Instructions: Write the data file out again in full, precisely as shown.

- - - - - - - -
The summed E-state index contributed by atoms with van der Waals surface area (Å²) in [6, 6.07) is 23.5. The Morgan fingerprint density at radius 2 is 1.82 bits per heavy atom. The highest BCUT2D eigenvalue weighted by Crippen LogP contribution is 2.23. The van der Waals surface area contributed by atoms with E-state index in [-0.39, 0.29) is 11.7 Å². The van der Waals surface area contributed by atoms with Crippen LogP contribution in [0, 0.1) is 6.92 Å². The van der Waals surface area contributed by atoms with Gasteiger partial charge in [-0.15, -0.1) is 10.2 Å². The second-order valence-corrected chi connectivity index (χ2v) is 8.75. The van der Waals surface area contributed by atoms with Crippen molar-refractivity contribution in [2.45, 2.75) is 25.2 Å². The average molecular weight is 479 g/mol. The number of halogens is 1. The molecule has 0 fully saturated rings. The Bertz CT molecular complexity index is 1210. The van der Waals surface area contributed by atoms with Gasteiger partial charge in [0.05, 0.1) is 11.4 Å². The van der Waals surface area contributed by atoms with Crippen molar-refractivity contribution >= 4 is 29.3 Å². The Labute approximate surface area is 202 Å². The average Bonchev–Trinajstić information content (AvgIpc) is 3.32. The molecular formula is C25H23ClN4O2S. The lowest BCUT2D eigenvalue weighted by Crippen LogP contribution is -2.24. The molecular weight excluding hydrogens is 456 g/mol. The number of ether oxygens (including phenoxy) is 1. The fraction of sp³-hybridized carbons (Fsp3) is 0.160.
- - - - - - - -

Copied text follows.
The summed E-state index contributed by atoms with van der Waals surface area (Å²) in [6, 6.07) is 23.5. The Morgan fingerprint density at radius 2 is 1.82 bits per heavy atom. The highest BCUT2D eigenvalue weighted by Crippen LogP contribution is 2.23. The van der Waals surface area contributed by atoms with E-state index in [-0.39, 0.29) is 11.7 Å². The van der Waals surface area contributed by atoms with Crippen LogP contribution in [0, 0.1) is 6.92 Å². The van der Waals surface area contributed by atoms with Gasteiger partial charge in [-0.15, -0.1) is 10.2 Å². The second-order valence-corrected chi connectivity index (χ2v) is 8.75. The van der Waals surface area contributed by atoms with Crippen molar-refractivity contribution in [2.45, 2.75) is 25.2 Å². The average molecular weight is 479 g/mol. The number of halogens is 1. The molecule has 0 fully saturated rings. The Bertz CT molecular complexity index is 1210. The van der Waals surface area contributed by atoms with Gasteiger partial charge in [0.05, 0.1) is 11.4 Å². The van der Waals surface area contributed by atoms with Crippen molar-refractivity contribution >= 4 is 29.3 Å². The Labute approximate surface area is 202 Å². The average Bonchev–Trinajstić information content (AvgIpc) is 3.32. The molecular formula is C25H23ClN4O2S. The lowest BCUT2D eigenvalue weighted by Crippen LogP contribution is -2.24. The molecular weight excluding hydrogens is 456 g/mol. The number of ether oxygens (including phenoxy) is 1. The fraction of sp³-hybridized carbons (Fsp3) is 0.160.